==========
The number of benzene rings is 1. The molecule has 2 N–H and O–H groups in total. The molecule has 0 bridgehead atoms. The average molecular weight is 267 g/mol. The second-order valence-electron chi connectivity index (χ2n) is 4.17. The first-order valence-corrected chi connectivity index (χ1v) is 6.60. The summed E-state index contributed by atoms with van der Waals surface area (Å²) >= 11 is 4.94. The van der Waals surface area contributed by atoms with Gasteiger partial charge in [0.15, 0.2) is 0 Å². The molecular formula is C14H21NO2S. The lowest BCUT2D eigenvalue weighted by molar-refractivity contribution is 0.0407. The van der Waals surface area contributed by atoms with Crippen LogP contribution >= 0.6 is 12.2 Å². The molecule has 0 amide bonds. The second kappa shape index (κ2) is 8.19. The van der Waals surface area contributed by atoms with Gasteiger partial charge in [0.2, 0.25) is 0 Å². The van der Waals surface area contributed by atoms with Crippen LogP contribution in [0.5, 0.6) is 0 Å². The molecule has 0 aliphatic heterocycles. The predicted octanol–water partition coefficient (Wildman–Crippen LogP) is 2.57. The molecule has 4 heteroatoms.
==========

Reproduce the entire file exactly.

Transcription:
The number of benzene rings is 1. The molecule has 2 N–H and O–H groups in total. The molecule has 0 bridgehead atoms. The average molecular weight is 267 g/mol. The second-order valence-electron chi connectivity index (χ2n) is 4.17. The first-order valence-corrected chi connectivity index (χ1v) is 6.60. The summed E-state index contributed by atoms with van der Waals surface area (Å²) >= 11 is 4.94. The van der Waals surface area contributed by atoms with Gasteiger partial charge in [0.15, 0.2) is 0 Å². The molecular formula is C14H21NO2S. The lowest BCUT2D eigenvalue weighted by molar-refractivity contribution is 0.0407. The van der Waals surface area contributed by atoms with Crippen LogP contribution >= 0.6 is 12.2 Å². The molecule has 0 amide bonds. The second kappa shape index (κ2) is 8.19. The van der Waals surface area contributed by atoms with Gasteiger partial charge in [0.2, 0.25) is 0 Å². The van der Waals surface area contributed by atoms with Crippen LogP contribution in [0.5, 0.6) is 0 Å². The molecule has 0 aliphatic heterocycles. The predicted octanol–water partition coefficient (Wildman–Crippen LogP) is 2.57. The molecule has 4 heteroatoms.